1998 .

(3 publications)

F. Forget. Improved optical properties of the Martian atmospheric dust for radiative transfer calculations in the infrared. Geophysical Research Letters, 25:1105-1108, 1998. [ bib | DOI | ADS link ]

A simple synthetic model of the single scattering properties of the atmospheric Martian dust suitable for radiative transfer calculations in the infrared is presented. The model is built by modifying the long-standing Toon et al. [1977] model in order to reproduce accurately the Mariner 9 observations of the 1971 dust storm, without concern to the actual dust composition. Compared to previous Martian dust models which were based on known Earth-analog material, this model should allow more accurate radiative transfer calculations, until new data from the upcoming spacecraft missions becomes available. Integrated values suitable for broad-band climate models are also provided.

F. Forget, F. Hourdin, and O. Talagrand. CO 2Snowfall on Mars: Simulation with a General Circulation Model. Icarus, 131:302-316, 1998. [ bib | DOI | ADS link ]

Although CO2snowfall has never been directly observed on Mars, it has been suggested that such precipitation may explain the puzzling infrared measurements obtained by Mariner 9 and Viking during the polar night in each hemisphere. The radiative effect of the snow would strongly alter the radiative balance of the condensing polar caps and thus the CO2cycle and the global climate. We have simulated this phenomenon with a general circulation model (GCM). For that purpose, a new parameterization of CO2condensation in the atmosphere and on the ground has been developed, paying particular attention to mass and energy conservation and allowing for the possible sublimation of sedimenting CO2ice particles. Atmospheric condensation may result from radiative cooling on the one hand (especially when the atmosphere is dust laden) and from adiabatic cooling in upward motions on the other hand. This latter process can be very efficient locally. On this basis, we have modeled the effect of the CO2snowfall on the infrared emission by decreasing the local emissivities when atmospheric condensation was predicted by the model. This parameterization is based on physical considerations (radiative transfer through the CO2ice particles, snow metamorphism on the ground). Without tuning the model parameters, we have been able to accurately reproduce the general behavior of the features observed by Viking in the thermal infrared. These modeling results support the CO2snowfall scenario suggested from the observations. Overall, this new parameterization, used in combination with the digital terrain model topography and with allowance for a varying atmospheric dust content, allows the GCM to simulate the CO2condensation-sublimation cycle realistically. In particular, the seasonal variations of the surface pressure recorded by the Viking Landers can now be reproduced without artificially decreasing the condensation rate as was done in previous studies.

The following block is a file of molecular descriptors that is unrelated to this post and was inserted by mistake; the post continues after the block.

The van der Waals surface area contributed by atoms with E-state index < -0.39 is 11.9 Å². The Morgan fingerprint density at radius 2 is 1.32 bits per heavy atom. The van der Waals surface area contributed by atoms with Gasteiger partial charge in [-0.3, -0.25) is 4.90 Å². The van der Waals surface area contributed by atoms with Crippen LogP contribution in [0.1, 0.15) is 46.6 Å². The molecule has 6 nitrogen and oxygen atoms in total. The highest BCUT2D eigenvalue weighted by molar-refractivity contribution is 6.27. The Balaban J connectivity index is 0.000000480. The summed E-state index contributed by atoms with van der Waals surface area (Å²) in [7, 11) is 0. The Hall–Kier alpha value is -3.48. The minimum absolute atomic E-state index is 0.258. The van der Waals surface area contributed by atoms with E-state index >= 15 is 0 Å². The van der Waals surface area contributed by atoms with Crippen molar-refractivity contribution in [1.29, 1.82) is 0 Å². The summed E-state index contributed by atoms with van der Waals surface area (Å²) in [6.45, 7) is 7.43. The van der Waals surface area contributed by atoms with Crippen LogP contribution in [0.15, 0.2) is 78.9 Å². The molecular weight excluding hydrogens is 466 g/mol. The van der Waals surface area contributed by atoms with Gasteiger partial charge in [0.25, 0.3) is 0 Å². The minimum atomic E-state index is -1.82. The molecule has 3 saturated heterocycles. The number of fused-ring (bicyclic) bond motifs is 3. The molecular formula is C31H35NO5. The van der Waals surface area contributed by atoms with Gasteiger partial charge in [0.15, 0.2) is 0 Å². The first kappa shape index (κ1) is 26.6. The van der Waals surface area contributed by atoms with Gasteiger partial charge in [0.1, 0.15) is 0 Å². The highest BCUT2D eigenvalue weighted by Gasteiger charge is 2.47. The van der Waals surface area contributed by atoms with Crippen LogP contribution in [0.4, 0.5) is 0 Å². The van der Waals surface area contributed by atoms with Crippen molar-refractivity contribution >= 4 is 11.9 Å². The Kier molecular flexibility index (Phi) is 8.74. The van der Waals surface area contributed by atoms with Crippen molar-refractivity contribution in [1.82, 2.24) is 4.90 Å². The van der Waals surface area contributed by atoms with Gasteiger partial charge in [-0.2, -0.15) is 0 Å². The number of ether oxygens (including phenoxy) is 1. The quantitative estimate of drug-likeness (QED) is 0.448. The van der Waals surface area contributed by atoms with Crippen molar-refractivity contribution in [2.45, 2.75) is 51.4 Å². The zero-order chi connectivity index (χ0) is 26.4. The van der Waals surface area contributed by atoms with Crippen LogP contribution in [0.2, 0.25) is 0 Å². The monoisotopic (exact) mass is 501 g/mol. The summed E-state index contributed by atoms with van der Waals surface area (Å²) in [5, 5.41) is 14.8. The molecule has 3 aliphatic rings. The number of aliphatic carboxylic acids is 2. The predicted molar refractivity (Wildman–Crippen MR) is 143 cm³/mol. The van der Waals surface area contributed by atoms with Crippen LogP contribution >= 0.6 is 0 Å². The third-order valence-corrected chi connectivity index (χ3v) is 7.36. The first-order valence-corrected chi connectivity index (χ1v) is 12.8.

F. Forget. Habitable Zone around other Stars. Earth Moon and Planets, 81:59-72, 1998. [ bib | ADS link ]